Tama: A Gaze Aware Smart Speaker
The current generation of speech agents and smart speakers are a long way from the disembodied, seemingly omniscient intelligences popular in fiction.
While the interactions depicted with Star Trek’s ‘Computer’ or Samantha in the movie Her seem to be an influence to those designing and building these systems, the interactions we have with Alexa, Siri, Cortana or the Google Assistant are ‘miles wide but inches deep’ .
When compared in any way with the conversations we have with other people, this becomes obvious. Some smart speakers have recently started to react on people coming close to the device , but gaze, facial expressions, bodily orientation, body torque, gestures, and backchannels are all ignored.
Current systems are very much embodied in the hardware that provides the microphones and speakers for us to interact with them, even if the interaction tends towards presenting the agent as a disembodied voice. The most simple example of this being that if you are too far away from your smart speaker, or your phone is muffled in your bag or pocket, no amount invoking the assistant with its ‘wake word’ — usually ‘Alexa’, ‘Ok Google’, or ‘Hey Siri’ — will be successful.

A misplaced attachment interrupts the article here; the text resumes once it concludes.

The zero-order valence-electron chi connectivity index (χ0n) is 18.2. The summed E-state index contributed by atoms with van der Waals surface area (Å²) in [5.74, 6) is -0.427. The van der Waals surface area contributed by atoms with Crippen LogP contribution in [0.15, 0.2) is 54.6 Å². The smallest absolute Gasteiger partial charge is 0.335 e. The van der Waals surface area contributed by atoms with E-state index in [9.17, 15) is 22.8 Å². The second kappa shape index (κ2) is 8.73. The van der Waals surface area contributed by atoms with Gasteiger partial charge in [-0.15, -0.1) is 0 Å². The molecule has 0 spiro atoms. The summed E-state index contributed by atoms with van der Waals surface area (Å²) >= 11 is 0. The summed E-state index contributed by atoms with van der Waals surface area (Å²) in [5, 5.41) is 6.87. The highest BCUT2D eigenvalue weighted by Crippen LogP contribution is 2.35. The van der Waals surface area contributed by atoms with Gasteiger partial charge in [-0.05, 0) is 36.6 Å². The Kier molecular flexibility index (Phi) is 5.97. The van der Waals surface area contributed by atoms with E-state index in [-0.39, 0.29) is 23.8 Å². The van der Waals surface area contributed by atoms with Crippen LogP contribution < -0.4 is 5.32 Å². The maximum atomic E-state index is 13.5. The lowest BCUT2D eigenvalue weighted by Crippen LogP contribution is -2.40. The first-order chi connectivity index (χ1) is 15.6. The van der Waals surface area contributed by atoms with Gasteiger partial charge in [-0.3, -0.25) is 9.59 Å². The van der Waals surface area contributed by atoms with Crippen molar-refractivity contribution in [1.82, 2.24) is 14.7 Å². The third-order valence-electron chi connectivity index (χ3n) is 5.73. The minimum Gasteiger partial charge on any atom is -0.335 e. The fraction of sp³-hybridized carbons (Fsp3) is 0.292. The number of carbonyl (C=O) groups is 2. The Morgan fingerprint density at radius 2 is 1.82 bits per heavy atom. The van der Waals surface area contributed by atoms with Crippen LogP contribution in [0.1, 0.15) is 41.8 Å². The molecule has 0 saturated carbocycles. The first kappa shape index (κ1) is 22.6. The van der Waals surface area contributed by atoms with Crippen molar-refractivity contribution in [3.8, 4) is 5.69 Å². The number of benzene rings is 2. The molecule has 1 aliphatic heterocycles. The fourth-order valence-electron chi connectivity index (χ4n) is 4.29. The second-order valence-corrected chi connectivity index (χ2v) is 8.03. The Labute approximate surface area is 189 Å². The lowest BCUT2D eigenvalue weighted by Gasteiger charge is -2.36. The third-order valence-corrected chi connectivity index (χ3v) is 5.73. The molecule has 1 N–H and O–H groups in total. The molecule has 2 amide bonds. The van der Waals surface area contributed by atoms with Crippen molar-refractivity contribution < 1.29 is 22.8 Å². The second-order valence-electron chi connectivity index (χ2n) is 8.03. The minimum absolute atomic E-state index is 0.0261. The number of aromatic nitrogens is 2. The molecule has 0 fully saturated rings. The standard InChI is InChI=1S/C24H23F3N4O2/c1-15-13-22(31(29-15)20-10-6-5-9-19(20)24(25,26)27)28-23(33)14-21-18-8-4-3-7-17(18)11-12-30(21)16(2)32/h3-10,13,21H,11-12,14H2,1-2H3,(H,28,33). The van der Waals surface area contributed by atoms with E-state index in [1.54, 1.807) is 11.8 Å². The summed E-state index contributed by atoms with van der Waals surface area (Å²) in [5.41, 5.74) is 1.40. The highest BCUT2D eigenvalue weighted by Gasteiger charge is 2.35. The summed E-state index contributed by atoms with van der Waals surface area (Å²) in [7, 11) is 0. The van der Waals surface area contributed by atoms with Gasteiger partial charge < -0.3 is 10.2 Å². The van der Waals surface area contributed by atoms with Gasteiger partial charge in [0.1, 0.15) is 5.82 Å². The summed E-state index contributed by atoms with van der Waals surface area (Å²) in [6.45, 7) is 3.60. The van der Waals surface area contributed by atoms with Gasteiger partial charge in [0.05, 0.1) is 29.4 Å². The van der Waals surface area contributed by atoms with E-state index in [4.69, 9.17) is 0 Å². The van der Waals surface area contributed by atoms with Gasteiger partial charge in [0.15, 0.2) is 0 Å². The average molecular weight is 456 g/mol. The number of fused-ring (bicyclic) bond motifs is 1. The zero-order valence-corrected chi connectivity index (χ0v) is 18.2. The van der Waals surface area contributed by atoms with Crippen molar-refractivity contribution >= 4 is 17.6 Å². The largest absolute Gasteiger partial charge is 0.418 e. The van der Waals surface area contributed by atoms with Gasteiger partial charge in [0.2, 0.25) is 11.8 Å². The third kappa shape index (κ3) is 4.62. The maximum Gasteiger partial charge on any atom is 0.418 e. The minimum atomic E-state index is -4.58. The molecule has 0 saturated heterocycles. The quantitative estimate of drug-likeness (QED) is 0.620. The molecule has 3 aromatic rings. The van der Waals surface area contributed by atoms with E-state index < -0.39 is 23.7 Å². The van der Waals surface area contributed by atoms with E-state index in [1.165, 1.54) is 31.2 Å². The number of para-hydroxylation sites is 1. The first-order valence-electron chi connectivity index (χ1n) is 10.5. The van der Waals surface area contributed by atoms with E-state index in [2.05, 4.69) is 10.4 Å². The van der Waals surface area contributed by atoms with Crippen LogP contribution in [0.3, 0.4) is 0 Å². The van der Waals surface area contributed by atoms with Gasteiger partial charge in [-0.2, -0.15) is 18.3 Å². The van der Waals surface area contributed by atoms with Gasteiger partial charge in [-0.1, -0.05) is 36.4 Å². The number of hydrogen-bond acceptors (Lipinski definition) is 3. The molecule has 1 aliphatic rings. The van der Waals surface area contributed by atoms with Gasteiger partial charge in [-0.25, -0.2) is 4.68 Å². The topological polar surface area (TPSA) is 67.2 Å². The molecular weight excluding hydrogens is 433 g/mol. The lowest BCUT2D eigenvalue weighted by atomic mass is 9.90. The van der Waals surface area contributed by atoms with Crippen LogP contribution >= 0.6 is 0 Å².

But we have the opportunity to take advantage of this situated physical manifestation, even if most of the system runs on the cloud in datacentres. In some ways, commercial agents are moving towards this. Televisions with Alexa built in provide command and control functions tied directly to that television set in a similar way that agents embedded in cars provide access to functions that would not be available to an agent being accessed through a phone that just happens to be in the car — but these focus on providing functionality tied to that specific device rather than the interaction with the agent itself. The fact that the agent has a ‘body’ to focus our interaction towards allows us to revisit some of the parts of human to human conversational practices that are currently being ignored.
In our work we have started with eye gaze. Our prototype smart speaker Tama, built as part of a collaboration between Stockholm University, Sweden and the University of Tsukuba, Japan, knows when you are looking at it — and has the ability to look back.